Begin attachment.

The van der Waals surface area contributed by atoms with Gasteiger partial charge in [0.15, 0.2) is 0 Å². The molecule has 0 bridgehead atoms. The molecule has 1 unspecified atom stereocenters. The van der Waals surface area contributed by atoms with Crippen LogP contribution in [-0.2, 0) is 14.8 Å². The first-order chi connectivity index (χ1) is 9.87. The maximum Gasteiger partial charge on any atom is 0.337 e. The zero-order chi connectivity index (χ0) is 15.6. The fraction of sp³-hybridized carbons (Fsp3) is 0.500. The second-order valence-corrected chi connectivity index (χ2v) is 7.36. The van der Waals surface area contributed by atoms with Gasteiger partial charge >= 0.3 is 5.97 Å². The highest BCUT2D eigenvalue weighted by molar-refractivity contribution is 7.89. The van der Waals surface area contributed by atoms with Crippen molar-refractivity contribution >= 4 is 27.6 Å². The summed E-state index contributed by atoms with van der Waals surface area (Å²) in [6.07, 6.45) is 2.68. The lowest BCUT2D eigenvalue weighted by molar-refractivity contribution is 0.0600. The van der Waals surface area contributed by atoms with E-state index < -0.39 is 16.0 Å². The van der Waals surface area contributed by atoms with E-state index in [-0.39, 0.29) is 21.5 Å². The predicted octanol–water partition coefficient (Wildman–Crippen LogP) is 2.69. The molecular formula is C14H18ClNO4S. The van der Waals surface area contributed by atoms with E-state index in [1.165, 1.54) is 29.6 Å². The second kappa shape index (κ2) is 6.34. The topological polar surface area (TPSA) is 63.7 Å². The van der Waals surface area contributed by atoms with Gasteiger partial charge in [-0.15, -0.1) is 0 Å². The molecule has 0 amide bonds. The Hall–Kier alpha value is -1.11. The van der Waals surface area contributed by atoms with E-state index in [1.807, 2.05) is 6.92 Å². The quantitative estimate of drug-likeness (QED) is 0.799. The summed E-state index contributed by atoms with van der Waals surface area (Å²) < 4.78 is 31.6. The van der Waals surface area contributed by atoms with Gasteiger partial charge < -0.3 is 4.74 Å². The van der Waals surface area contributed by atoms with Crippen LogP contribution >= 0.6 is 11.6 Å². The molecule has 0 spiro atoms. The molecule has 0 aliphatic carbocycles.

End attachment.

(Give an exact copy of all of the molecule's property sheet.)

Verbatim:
The van der Waals surface area contributed by atoms with Gasteiger partial charge in [0.15, 0.2) is 0 Å². The molecule has 0 bridgehead atoms. The molecule has 1 unspecified atom stereocenters. The van der Waals surface area contributed by atoms with Crippen LogP contribution in [-0.2, 0) is 14.8 Å². The first-order chi connectivity index (χ1) is 9.87. The maximum Gasteiger partial charge on any atom is 0.337 e. The zero-order chi connectivity index (χ0) is 15.6. The fraction of sp³-hybridized carbons (Fsp3) is 0.500. The second-order valence-corrected chi connectivity index (χ2v) is 7.36. The van der Waals surface area contributed by atoms with Gasteiger partial charge >= 0.3 is 5.97 Å². The highest BCUT2D eigenvalue weighted by molar-refractivity contribution is 7.89. The van der Waals surface area contributed by atoms with Crippen molar-refractivity contribution >= 4 is 27.6 Å². The summed E-state index contributed by atoms with van der Waals surface area (Å²) in [6.07, 6.45) is 2.68. The lowest BCUT2D eigenvalue weighted by molar-refractivity contribution is 0.0600. The van der Waals surface area contributed by atoms with E-state index < -0.39 is 16.0 Å². The van der Waals surface area contributed by atoms with E-state index in [-0.39, 0.29) is 21.5 Å². The predicted octanol–water partition coefficient (Wildman–Crippen LogP) is 2.69. The molecular formula is C14H18ClNO4S. The van der Waals surface area contributed by atoms with E-state index in [1.165, 1.54) is 29.6 Å². The second kappa shape index (κ2) is 6.34. The topological polar surface area (TPSA) is 63.7 Å². The van der Waals surface area contributed by atoms with Gasteiger partial charge in [-0.15, -0.1) is 0 Å². The molecule has 0 amide bonds. The Hall–Kier alpha value is -1.11. The van der Waals surface area contributed by atoms with E-state index in [1.807, 2.05) is 6.92 Å². The quantitative estimate of drug-likeness (QED) is 0.799. The summed E-state index contributed by atoms with van der Waals surface area (Å²) < 4.78 is 31.6. The van der Waals surface area contributed by atoms with Gasteiger partial charge < -0.3 is 4.74 Å². The van der Waals surface area contributed by atoms with Crippen LogP contribution >= 0.6 is 11.6 Å². The molecule has 0 spiro atoms. The molecule has 0 aliphatic carbocycles.